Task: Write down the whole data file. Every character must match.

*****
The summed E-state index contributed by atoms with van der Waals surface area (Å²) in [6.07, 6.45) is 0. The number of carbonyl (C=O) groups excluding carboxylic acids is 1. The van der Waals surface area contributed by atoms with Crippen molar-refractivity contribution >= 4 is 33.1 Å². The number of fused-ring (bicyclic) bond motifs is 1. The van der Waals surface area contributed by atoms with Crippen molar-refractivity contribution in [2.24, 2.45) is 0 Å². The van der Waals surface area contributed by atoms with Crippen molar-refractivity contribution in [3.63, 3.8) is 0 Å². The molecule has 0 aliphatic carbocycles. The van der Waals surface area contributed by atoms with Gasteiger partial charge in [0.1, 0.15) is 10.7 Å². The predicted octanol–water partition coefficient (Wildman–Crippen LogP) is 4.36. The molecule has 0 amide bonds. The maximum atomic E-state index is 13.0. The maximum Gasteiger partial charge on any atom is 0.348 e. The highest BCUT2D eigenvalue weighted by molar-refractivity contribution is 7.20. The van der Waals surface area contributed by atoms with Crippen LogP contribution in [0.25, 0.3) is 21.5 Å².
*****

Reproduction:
The summed E-state index contributed by atoms with van der Waals surface area (Å²) in [6.07, 6.45) is 0. The number of carbonyl (C=O) groups excluding carboxylic acids is 1. The van der Waals surface area contributed by atoms with Crippen molar-refractivity contribution >= 4 is 33.1 Å². The number of fused-ring (bicyclic) bond motifs is 1. The van der Waals surface area contributed by atoms with Crippen molar-refractivity contribution in [2.24, 2.45) is 0 Å². The van der Waals surface area contributed by atoms with Crippen molar-refractivity contribution in [3.63, 3.8) is 0 Å². The molecule has 0 aliphatic carbocycles. The van der Waals surface area contributed by atoms with Gasteiger partial charge in [0.1, 0.15) is 10.7 Å². The predicted octanol–water partition coefficient (Wildman–Crippen LogP) is 4.36. The molecule has 0 amide bonds. The maximum atomic E-state index is 13.0. The maximum Gasteiger partial charge on any atom is 0.348 e. The highest BCUT2D eigenvalue weighted by molar-refractivity contribution is 7.20. The van der Waals surface area contributed by atoms with Crippen LogP contribution in [0.25, 0.3) is 21.5 Å².